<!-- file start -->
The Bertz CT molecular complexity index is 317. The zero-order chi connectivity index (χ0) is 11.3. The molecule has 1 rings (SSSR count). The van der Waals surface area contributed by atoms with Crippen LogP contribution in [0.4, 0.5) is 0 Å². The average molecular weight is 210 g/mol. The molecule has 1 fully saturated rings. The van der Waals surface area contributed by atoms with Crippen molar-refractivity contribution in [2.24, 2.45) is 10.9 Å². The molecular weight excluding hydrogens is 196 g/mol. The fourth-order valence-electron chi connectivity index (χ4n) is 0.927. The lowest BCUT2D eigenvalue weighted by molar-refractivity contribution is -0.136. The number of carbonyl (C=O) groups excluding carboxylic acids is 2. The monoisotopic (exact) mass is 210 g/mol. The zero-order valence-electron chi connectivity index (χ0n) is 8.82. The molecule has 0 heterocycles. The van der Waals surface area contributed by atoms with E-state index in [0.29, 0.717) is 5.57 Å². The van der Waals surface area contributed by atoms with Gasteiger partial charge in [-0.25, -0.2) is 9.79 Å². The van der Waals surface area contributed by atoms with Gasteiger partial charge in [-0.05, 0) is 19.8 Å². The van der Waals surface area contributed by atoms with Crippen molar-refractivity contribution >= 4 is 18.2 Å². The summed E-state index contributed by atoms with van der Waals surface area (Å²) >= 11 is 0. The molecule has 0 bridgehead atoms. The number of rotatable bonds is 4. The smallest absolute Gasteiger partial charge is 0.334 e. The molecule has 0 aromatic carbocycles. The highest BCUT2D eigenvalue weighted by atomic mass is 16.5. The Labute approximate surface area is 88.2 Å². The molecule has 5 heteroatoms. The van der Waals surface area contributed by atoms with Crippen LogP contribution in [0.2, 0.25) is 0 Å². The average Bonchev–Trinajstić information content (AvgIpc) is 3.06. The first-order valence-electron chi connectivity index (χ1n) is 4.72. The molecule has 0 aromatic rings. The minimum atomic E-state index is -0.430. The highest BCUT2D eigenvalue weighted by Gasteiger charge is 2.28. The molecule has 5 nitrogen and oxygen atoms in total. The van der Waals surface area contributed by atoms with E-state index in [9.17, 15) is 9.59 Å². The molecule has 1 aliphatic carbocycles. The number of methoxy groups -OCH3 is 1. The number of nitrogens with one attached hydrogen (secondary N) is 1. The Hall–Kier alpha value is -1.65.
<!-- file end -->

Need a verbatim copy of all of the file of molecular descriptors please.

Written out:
The Bertz CT molecular complexity index is 317. The zero-order chi connectivity index (χ0) is 11.3. The molecule has 1 rings (SSSR count). The van der Waals surface area contributed by atoms with Crippen LogP contribution in [0.4, 0.5) is 0 Å². The average molecular weight is 210 g/mol. The molecule has 1 fully saturated rings. The van der Waals surface area contributed by atoms with Crippen molar-refractivity contribution in [2.24, 2.45) is 10.9 Å². The molecular weight excluding hydrogens is 196 g/mol. The fourth-order valence-electron chi connectivity index (χ4n) is 0.927. The lowest BCUT2D eigenvalue weighted by molar-refractivity contribution is -0.136. The number of carbonyl (C=O) groups excluding carboxylic acids is 2. The monoisotopic (exact) mass is 210 g/mol. The zero-order valence-electron chi connectivity index (χ0n) is 8.82. The molecule has 0 heterocycles. The van der Waals surface area contributed by atoms with E-state index in [0.29, 0.717) is 5.57 Å². The van der Waals surface area contributed by atoms with Gasteiger partial charge in [-0.25, -0.2) is 9.79 Å². The van der Waals surface area contributed by atoms with Gasteiger partial charge in [-0.05, 0) is 19.8 Å². The van der Waals surface area contributed by atoms with Crippen molar-refractivity contribution >= 4 is 18.2 Å². The summed E-state index contributed by atoms with van der Waals surface area (Å²) >= 11 is 0. The molecule has 0 bridgehead atoms. The number of rotatable bonds is 4. The smallest absolute Gasteiger partial charge is 0.334 e. The molecule has 0 aromatic carbocycles. The highest BCUT2D eigenvalue weighted by atomic mass is 16.5. The Labute approximate surface area is 88.2 Å². The molecule has 5 heteroatoms. The van der Waals surface area contributed by atoms with Crippen LogP contribution in [0.2, 0.25) is 0 Å². The average Bonchev–Trinajstić information content (AvgIpc) is 3.06. The first-order valence-electron chi connectivity index (χ1n) is 4.72. The molecule has 0 aromatic rings. The minimum atomic E-state index is -0.430. The highest BCUT2D eigenvalue weighted by Gasteiger charge is 2.28. The molecule has 5 nitrogen and oxygen atoms in total. The van der Waals surface area contributed by atoms with E-state index in [9.17, 15) is 9.59 Å². The molecule has 1 aliphatic carbocycles. The number of methoxy groups -OCH3 is 1. The number of nitrogens with one attached hydrogen (secondary N) is 1. The Hall–Kier alpha value is -1.65.